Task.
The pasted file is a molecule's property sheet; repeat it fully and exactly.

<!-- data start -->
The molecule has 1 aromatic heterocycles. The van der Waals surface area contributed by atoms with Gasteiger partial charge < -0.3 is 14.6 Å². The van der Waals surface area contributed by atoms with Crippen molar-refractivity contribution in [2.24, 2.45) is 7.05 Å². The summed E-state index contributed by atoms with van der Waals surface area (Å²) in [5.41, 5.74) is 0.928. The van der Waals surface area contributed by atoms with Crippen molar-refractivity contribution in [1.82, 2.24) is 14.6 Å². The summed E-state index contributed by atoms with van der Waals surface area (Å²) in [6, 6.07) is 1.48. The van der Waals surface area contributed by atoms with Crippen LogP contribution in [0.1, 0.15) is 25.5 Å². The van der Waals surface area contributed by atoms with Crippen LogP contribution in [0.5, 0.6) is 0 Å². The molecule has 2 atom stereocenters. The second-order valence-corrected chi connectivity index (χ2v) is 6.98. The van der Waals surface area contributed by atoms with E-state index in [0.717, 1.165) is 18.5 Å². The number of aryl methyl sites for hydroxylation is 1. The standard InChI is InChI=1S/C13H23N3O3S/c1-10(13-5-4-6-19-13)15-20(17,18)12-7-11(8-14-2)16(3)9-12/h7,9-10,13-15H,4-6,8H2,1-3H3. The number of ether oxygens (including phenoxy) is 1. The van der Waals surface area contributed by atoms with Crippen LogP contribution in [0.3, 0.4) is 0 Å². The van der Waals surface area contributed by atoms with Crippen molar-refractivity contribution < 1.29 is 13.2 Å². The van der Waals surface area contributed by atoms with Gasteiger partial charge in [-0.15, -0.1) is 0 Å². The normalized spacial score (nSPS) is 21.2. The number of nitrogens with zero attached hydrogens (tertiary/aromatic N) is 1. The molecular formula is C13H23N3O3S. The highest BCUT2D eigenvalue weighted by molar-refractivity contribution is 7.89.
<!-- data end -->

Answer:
The molecule has 1 aromatic heterocycles. The van der Waals surface area contributed by atoms with Gasteiger partial charge < -0.3 is 14.6 Å². The van der Waals surface area contributed by atoms with Crippen molar-refractivity contribution in [2.24, 2.45) is 7.05 Å². The summed E-state index contributed by atoms with van der Waals surface area (Å²) in [5.41, 5.74) is 0.928. The van der Waals surface area contributed by atoms with Crippen molar-refractivity contribution in [1.82, 2.24) is 14.6 Å². The summed E-state index contributed by atoms with van der Waals surface area (Å²) in [6, 6.07) is 1.48. The van der Waals surface area contributed by atoms with Crippen LogP contribution in [0.1, 0.15) is 25.5 Å². The van der Waals surface area contributed by atoms with Crippen LogP contribution in [0.5, 0.6) is 0 Å². The molecule has 2 atom stereocenters. The second-order valence-corrected chi connectivity index (χ2v) is 6.98. The van der Waals surface area contributed by atoms with E-state index in [0.717, 1.165) is 18.5 Å². The number of aryl methyl sites for hydroxylation is 1. The standard InChI is InChI=1S/C13H23N3O3S/c1-10(13-5-4-6-19-13)15-20(17,18)12-7-11(8-14-2)16(3)9-12/h7,9-10,13-15H,4-6,8H2,1-3H3. The number of ether oxygens (including phenoxy) is 1. The van der Waals surface area contributed by atoms with Crippen LogP contribution in [0.3, 0.4) is 0 Å². The van der Waals surface area contributed by atoms with Crippen molar-refractivity contribution < 1.29 is 13.2 Å². The van der Waals surface area contributed by atoms with Gasteiger partial charge in [-0.15, -0.1) is 0 Å². The normalized spacial score (nSPS) is 21.2. The number of nitrogens with zero attached hydrogens (tertiary/aromatic N) is 1. The molecular formula is C13H23N3O3S. The highest BCUT2D eigenvalue weighted by molar-refractivity contribution is 7.89.